I have to remind myself that some birds aren’t meant to be caged. Their feathers are just too bright. And when they fly away, the part of you that knows it was a sin to lock them up DOES rejoice. But still, the place you live in is that much more drab and empty that they’re gone. I guess I just miss my friend.
The Shawshank Redemption
Across the street there is an empty house. It is a house more hollow than most empty houses. Until a week or so ago the house was brimming with the life of a family. Over the last three years the people of that family became my friends. In their comings and goings there was a continual reassurance that life was being lived with spirit and love and joy. Russell Spera grew up in that house. His father was postmaster in this town for many years. When the father died, the mother moved to Florida and Russell and his wife Jenn made it a home, a home where two sons, Lukas and Liam were working toward maturity.
On the day he left for a new home in Florida Russell told me “I never wanted to live here.” For all those many years I guess it was sort of a Shawshank prison for him. So finally he packed it up and moved to Florida. “I learn by going where I have to go” wrote the poet Theodore Roethke.
Like most women who mother successful families Jenn knows the power of influence that emanates from her family. When we said goodbye I told her it was a joy having the presence of her family in my world these last few years. She understood and said she would “spread that around” wherever they went. Lucky for folks in Florida.
Russell is a teacher. He was teaching English at Creative Arts Morgan Village Academy, a high school in Camden, NJ. He also taught music as he is an accomplished guitar (and other stringed instruments) player and a member of several local bands. There were times when I would hear music in the distance; when I looked across the street Russell was sitting on his front steps playing and singing. I’ll miss his impromptu free concerts. He had recently finished a Masters degree at my alma mater, Rutgers University. It is a rare treat to have someone in the neighborhood who also appreciates the brilliance of a Seamus Heaney translation of Beowulf.
We were simply neighbors until Jenn engineered a very successful surprise 50th birthday party for Russ. She asked me to attend and take pictures. Russell seemed appropriately surprised. I was amazed. Jenn had managed to bring all his friends together, along with college professors who had become friends, people who worked with him as well as family members. A brother from New York Russell hadn’t seen in some years was even there. The work and planning to pull it off was enormous, and what came shining through was the tremendous love and caring they have for one another. I felt very lucky to have been included in this wonderful evening of the very best of humanity.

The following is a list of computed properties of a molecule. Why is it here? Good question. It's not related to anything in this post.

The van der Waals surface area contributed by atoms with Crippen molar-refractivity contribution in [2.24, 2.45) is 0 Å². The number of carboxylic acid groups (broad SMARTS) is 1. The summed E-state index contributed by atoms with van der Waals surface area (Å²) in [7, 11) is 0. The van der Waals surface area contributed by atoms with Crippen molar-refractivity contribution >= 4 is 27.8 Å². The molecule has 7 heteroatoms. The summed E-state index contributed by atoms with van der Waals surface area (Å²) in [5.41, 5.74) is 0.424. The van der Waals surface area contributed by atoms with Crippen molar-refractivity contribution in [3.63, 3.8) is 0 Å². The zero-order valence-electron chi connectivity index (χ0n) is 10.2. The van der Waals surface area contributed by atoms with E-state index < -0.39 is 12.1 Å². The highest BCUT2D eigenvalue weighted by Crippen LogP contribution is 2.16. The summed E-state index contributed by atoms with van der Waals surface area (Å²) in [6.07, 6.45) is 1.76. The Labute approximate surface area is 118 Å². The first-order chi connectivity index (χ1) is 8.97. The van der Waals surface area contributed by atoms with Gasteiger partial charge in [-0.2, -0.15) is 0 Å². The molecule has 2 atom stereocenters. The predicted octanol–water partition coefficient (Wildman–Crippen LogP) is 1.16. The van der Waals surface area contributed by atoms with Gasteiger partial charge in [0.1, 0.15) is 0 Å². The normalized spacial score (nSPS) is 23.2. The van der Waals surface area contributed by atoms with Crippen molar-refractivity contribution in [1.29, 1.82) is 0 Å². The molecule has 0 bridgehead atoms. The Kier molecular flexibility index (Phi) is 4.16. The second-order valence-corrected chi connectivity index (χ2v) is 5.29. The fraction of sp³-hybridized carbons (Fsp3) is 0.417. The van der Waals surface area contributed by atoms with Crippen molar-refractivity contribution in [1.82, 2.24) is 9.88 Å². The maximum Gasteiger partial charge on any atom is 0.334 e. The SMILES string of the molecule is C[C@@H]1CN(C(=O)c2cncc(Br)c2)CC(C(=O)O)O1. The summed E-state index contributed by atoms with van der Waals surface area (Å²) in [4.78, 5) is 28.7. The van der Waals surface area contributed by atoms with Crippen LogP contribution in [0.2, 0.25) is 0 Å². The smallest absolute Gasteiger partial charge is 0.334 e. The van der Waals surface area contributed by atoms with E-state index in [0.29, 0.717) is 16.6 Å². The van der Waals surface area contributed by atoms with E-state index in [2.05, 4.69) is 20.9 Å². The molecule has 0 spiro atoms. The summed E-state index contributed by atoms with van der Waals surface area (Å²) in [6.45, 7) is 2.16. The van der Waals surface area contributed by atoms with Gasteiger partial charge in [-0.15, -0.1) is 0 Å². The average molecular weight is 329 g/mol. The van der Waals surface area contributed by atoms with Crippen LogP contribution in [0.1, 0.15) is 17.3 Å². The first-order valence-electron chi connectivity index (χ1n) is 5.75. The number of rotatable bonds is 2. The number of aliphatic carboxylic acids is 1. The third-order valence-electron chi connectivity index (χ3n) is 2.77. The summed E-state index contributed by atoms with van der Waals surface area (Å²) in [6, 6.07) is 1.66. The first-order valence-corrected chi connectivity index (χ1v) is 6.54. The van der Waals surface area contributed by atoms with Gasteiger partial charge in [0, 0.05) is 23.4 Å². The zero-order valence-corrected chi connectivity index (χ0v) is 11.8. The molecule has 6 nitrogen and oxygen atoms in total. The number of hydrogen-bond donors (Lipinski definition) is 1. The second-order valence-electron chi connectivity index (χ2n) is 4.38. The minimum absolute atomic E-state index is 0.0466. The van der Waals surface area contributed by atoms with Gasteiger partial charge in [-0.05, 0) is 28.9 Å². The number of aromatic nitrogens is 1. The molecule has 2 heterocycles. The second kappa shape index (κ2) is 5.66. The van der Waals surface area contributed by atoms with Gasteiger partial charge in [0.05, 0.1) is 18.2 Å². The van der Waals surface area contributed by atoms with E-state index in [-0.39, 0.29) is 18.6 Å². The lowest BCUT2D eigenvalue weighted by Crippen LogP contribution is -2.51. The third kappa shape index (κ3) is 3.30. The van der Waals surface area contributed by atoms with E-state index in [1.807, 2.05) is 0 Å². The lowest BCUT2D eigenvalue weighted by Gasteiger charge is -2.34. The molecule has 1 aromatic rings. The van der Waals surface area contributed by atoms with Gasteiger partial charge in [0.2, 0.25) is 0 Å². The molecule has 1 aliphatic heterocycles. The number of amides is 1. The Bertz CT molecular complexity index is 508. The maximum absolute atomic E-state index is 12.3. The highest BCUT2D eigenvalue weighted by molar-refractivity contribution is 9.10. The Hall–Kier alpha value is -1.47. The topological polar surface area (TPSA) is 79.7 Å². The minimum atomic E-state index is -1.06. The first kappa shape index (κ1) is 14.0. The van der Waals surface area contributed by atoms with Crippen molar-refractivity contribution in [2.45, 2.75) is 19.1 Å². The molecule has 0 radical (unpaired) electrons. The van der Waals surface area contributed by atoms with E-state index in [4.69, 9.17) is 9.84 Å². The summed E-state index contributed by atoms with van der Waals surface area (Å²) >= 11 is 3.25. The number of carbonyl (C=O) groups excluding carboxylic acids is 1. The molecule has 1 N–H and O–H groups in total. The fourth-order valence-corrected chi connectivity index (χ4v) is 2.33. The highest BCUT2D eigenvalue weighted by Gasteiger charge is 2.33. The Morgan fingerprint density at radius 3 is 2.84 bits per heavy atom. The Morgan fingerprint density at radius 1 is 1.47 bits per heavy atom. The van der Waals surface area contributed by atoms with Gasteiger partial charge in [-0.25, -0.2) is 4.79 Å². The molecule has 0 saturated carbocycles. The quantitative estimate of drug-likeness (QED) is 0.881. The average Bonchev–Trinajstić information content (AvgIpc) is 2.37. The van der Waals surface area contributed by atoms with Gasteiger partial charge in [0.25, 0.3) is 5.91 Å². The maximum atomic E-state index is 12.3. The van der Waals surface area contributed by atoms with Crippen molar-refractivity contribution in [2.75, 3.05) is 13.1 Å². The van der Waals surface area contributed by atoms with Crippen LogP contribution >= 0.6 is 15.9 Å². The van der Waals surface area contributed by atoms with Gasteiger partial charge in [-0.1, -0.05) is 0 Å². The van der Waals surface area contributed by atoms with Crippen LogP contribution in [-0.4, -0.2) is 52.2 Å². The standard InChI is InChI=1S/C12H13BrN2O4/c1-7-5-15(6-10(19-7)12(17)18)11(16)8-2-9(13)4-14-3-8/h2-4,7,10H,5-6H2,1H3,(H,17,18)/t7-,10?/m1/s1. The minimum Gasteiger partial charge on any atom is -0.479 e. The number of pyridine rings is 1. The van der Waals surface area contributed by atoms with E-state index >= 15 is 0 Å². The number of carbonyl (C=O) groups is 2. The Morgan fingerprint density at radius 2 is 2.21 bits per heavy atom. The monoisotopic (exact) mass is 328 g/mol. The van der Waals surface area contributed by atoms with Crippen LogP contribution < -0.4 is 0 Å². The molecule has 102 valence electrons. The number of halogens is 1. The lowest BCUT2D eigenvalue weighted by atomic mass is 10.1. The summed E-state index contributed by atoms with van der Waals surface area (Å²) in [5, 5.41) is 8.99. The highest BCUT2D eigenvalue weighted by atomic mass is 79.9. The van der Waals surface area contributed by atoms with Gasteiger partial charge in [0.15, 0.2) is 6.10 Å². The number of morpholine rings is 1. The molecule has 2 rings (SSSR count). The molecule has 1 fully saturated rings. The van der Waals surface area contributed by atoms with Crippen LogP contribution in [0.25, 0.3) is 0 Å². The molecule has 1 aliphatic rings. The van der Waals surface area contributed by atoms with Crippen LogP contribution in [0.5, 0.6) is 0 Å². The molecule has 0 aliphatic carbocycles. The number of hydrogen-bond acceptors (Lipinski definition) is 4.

Jenn does the work of a nutritionist in some way I don’t fully understand. Last year they planted a good size garden. When I saw this happening I told Russ he was fulfilling my dream. I had always told my father he should make a vegetable garden, including Jersey corn in the front yard of our suburban house. Each year he opted for the side or back yards. Well, Russell was planting his right in the front yard, and he let me know he didn’t care what neighbors might think.
Along with the garden they had a compost pile going. I made a lot of trips across the street with vegetable trimmings and coffee grounds, adding to the compost. They were generous and told me to have anything I wanted from the garden.
There’s a huge pirate ship in the backyard — built as a playhouse for children. An above-ground pool was the centerpiece of parties. And colorful kayaks hung along the sunflower-draped fence, ready any time for some paddling in lakes and streams around here. I smiled when I overheard one of Liam’s friends ask if they were taking the pirate ship with them. It now waits for a new captain kid.
I feel sad when I look across the street and see the empty house that was a full home. It’s not as bad as the first few days when trash pickers came by periodically. Everything that was discarded and not moved was placed along the curb for the next mid-week trash pickup. It was hard to watch the trash pickers, like vultures tearing at the carcass of treasured memories.
Lukas graduated high school last year; he’s been doing college work this year. Having grown up here, he is losing most all of what he has and knows so the move will be a challenge for him. As if to reassure himself, he kept telling me, “Change is a good thing.” Liam is going into sixth grade in the fall (next month in Florida), and he’s a tough, resilient character who will do well anywhere. Russ says there are plenty of teaching jobs in Florida — since they pay so poorly no one wants the job. And Jenn, like Ma Joad in Steinbeck’s Grapes of Wrath, will keep the family purring along and successfully loving each other — and anyone else who gets in the way!
Welcome to their wonderful world, Florida!